Just south of Solana Beach, Del Mar offers a similar atmosphere with spacious beaches and laid-back attractions. This is an excellent destination for those looking to save a little money thanks to its proximity to the University of California San Diego. Camino del Mar, the main street in the area, offers atmospheric restaurants and affordable breweries. It’s also an excellent retail destination especially if you’re into thrifting. Younger residents will also enjoy the regular beach parties throughout the summer months.
Del Mar’s proximity to the University means the area enjoys a slightly lower cost of living than other areas in San Diego. It’s incredibly laid-back here and is ideal for digital nomads or remote workers.
Right in the far north of San Diego County, Encinitas is an excellent option for families moving to the area. The main shopping and dining area is super walkable with a gorgeous beach lining the town center. With a population of 60k, it’s big enough to have all of the amenities you need and also small enough to maintain a friendly atmosphere. Bicycle hire is available across the area, and there are regular bus and train services to central San Diego throughout the week. We also love the 1950s style art deco architecture that feels like it’s straight out of a TV show.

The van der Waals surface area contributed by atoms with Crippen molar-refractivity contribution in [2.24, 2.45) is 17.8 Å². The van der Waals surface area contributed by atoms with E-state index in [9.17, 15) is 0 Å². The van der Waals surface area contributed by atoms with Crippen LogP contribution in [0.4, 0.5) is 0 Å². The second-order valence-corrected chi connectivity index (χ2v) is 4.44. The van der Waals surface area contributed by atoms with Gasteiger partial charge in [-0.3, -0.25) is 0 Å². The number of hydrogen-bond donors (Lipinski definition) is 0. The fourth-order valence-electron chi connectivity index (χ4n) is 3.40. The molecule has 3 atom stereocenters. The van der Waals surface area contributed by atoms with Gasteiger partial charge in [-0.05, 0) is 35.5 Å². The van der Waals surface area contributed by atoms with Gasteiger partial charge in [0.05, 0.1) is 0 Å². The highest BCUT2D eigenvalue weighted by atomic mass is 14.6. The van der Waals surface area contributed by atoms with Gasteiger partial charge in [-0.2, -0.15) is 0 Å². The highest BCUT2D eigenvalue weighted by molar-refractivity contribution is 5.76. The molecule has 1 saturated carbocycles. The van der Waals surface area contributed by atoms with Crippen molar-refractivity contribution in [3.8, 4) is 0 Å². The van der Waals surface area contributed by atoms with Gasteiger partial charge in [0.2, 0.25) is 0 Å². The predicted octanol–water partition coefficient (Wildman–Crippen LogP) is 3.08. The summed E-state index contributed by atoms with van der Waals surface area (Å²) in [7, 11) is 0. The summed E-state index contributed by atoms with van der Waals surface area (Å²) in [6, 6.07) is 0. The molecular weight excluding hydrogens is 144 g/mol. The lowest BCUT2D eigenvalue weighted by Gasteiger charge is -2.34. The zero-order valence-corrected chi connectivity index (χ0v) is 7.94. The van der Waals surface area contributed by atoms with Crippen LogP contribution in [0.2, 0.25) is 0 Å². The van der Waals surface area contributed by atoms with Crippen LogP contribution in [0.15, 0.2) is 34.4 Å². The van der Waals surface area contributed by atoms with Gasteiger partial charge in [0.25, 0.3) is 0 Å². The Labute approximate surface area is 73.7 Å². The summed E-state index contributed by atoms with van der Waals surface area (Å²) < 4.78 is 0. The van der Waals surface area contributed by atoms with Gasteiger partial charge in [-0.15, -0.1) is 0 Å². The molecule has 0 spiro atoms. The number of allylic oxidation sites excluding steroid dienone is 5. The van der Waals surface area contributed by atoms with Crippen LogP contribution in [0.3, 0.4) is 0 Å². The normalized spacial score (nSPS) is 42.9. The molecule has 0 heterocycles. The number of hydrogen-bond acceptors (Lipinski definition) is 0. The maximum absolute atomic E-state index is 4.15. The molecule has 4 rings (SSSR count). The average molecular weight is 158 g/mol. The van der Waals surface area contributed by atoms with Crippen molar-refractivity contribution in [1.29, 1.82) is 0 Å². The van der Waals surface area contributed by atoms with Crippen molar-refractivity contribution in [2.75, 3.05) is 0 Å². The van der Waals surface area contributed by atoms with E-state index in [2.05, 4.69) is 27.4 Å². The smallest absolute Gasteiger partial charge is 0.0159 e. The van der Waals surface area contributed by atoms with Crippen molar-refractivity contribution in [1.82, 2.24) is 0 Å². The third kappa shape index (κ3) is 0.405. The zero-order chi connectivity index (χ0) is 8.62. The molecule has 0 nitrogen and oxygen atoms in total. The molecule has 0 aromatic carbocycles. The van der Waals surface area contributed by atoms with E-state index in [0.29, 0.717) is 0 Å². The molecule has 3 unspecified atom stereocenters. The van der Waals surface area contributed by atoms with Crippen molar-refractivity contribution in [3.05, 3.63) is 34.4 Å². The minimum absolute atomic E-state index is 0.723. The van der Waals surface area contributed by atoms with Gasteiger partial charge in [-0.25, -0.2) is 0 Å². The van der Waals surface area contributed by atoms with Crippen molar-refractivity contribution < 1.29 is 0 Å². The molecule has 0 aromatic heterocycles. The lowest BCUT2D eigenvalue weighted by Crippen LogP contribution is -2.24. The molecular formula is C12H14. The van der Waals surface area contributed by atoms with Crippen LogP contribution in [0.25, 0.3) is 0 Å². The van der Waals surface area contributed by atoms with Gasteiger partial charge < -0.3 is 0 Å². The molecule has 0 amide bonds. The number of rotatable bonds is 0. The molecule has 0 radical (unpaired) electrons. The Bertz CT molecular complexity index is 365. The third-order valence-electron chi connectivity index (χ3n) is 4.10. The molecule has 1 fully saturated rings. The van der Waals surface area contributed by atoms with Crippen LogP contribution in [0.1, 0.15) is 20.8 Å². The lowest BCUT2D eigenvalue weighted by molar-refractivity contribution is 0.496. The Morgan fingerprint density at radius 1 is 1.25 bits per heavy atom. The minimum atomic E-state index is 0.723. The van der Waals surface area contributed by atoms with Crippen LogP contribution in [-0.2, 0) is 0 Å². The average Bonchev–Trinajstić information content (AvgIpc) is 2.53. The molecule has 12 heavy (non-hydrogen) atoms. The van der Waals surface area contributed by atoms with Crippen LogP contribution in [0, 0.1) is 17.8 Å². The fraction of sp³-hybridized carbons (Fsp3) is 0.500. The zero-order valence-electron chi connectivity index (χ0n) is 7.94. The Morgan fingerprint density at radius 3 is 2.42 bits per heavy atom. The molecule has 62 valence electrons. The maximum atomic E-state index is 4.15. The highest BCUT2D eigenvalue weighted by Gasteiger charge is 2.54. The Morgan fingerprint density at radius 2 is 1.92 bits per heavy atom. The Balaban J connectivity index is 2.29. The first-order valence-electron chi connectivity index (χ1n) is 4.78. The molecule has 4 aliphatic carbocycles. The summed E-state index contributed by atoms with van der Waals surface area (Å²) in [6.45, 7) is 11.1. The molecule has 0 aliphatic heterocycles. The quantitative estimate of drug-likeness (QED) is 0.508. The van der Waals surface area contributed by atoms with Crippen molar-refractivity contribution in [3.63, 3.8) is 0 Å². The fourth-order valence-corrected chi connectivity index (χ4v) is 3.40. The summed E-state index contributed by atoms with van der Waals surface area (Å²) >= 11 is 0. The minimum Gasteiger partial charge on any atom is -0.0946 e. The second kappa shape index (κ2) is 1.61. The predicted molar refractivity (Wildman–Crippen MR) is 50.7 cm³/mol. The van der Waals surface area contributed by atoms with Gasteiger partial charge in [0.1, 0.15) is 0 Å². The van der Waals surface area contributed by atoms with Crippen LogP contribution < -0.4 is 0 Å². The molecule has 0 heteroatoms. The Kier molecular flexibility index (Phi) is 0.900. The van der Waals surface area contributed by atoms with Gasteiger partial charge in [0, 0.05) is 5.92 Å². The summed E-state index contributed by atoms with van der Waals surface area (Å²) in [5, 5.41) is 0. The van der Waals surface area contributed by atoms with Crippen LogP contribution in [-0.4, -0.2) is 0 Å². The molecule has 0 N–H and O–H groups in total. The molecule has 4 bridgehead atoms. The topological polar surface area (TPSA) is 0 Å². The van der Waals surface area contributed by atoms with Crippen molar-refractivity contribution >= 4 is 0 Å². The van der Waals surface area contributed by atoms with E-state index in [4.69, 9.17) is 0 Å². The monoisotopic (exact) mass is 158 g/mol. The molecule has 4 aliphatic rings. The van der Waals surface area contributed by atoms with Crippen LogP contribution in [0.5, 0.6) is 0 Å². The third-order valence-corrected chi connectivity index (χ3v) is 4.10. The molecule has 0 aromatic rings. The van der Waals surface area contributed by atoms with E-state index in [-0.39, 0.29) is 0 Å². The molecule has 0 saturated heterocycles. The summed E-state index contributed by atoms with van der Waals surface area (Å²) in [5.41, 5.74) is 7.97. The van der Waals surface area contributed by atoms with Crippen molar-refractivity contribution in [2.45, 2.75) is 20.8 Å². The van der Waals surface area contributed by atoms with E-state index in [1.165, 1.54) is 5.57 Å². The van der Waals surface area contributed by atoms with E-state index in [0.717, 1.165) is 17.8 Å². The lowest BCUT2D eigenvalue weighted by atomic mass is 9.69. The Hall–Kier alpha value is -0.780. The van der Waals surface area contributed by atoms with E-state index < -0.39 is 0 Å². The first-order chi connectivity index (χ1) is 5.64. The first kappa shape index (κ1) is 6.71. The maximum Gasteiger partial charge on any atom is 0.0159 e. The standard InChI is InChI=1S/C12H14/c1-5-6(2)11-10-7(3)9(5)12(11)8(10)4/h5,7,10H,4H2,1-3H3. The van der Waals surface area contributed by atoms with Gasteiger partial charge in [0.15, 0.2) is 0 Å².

If you’re taking the clan with you, check out Encinitas. It’s got a small-town charm and atmosphere and is ideal for families, with easy transport connections into the big city.
San Diego Culture
San Diego is a real melting pot of cultures. Just across the border from Mexico, it is heavily influenced by its Latin American roots. The more recent start-up culture has made it a major hub for residents from across the world. This makes it one of the most expat-friendly destinations in the United States.